|Publication number||US5256157 A|
|Application number||US 07/989,949|
|Publication date||26 Oct 1993|
|Filing date||10 Dec 1992|
|Priority date||31 Jan 1991|
|Publication number||07989949, 989949, US 5256157 A, US 5256157A, US-A-5256157, US5256157 A, US5256157A|
|Inventors||Nicholas Samiotes, Donald Johanson, Paul Tamura|
|Original Assignee||Baxter International Inc.|
|Export Citation||BiBTeX, EndNote, RefMan|
|Patent Citations (11), Referenced by (215), Classifications (12), Legal Events (7)|
|External Links: USPTO, USPTO Assignment, Espacenet|
This is a continuation of copending application Ser. No. 07/648,600 filed on Jan. 31, 1991.
A. Field of Invention
This invention pertains to a microprocessor controlled infusion pump for delivering drugs to a patient, and more particularly to an infusion pump with a memory cartridge which defines one of a variety of configurations for the pump, said cartridges being replaceable to allow the pump to be used in multiple, different environments.
B. Description of the Prior Art
Infusion pumps are used in the field of medicine to administer drugs to patients over an extended time period particularly durations longer than can be managed easily by direct injection. As availability of drugs, therapeutic techniques, and technological capability have improved, the demand for sophistication in drug delivery has increased. In many instances, this added sophistication results in more complicated device operation. Achieving this sophistication in drug delivery capability, and maintaining ease of use has been a major challenge for infusion pump manufacturers.
One reason that devices have become complicated is the breadth of drug dosing methods used. For example, such different modes of operation as Patient Controlled Analgesia (PCA) and physician interactive dosing for operating room infusions must somehow be accommodated. Other current therapy modes in use include continuous infusion, bolus plus continuous infusion, clinician interactive dosing, PCA with continuous infusion, time/dose, and multiple automatic time/dose.
Continuous infusion is the most traditional method of drug delivery. FIG. 1 shows a graph of a constant drug flow vs. time. The infusion rate may be changed, if necessary, but whatever rate is selected will continue indefinitely. In this type of infusion, the user only selects the rate in ml/hr or drops/minute.
Time/dose therapy is shown in FIG. 2. This therapy is accomplished with a number of different devices for many different drugs. One device, a syringe infusion pump described in U.S. Pat. No. 4,544,369, has no rate input at all. The selection of syringe size and dose volume define the duration of infusion and, thus, the flow rate. Other devices have flow rate and dose volume as inputs. Still others require dose volume and duration of infusion as inputs. Intermittent medications such as antibiotics and H2 agonists are often administered using these devices.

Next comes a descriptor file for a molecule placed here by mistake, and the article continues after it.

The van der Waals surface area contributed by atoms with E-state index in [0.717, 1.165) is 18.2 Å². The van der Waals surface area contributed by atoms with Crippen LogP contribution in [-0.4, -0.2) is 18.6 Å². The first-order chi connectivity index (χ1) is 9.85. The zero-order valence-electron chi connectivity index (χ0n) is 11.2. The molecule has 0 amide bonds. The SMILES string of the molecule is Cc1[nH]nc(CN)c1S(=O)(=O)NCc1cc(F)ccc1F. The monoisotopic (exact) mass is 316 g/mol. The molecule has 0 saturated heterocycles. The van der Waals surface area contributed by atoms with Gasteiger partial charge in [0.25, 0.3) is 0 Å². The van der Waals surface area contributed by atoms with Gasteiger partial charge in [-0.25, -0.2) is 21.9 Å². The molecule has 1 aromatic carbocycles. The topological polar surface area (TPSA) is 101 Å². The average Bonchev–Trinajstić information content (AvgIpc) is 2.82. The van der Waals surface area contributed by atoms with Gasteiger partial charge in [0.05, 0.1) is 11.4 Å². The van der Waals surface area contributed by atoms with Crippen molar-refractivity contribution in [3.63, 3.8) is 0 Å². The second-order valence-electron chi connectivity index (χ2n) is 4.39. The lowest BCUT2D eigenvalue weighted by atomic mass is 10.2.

FIG. 3 shows a multiple dose scheme. This method is similar to time/dose, but also includes a repeat time as a user defined parameter. The pump automatically starts each dose at predetermined time intervals.
FIG. 4 shows patient controlled analgesia (PCA) therapy. The clinician typically selects a dose size, and a minimum delay or lockout period. The patient may request a drug dose using a bedside request button connected to the pump. The pump administers a dose only if it has been requested during the minimum time period after the administration of a previous dose.
Often, a continuous infusion is superimposed over PCA therapy as shown in FIG. 5. The clinician must select a continuous infusion rate along with the dose size and minimum delay period. PCA therapy may also include additional clinician selectable features. These include a loading dose at the start of or during therapy and secondary prescription limits (e.g. hourly limit).
Interactive dosing is commonly done in the operating room (OR) or the intensive care unit (ICU). FIG. 6 shows a typical course of therapy. The clinician selects appropriate rates, boluses, and changes based on patient response or therapeutic goal. Aspects of interactive dosing are common to all infusion schemes because the actual dosing requirements change from patient to patient and from time to time. Nevertheless, certain circumstances require rapid interactive dosing not necessarily available or even desirable on all devices. An example of a device particularly well suited for this type of interactive dosing is made by C. R. Bard and is described in U.S. Pat. No. 4,943,279.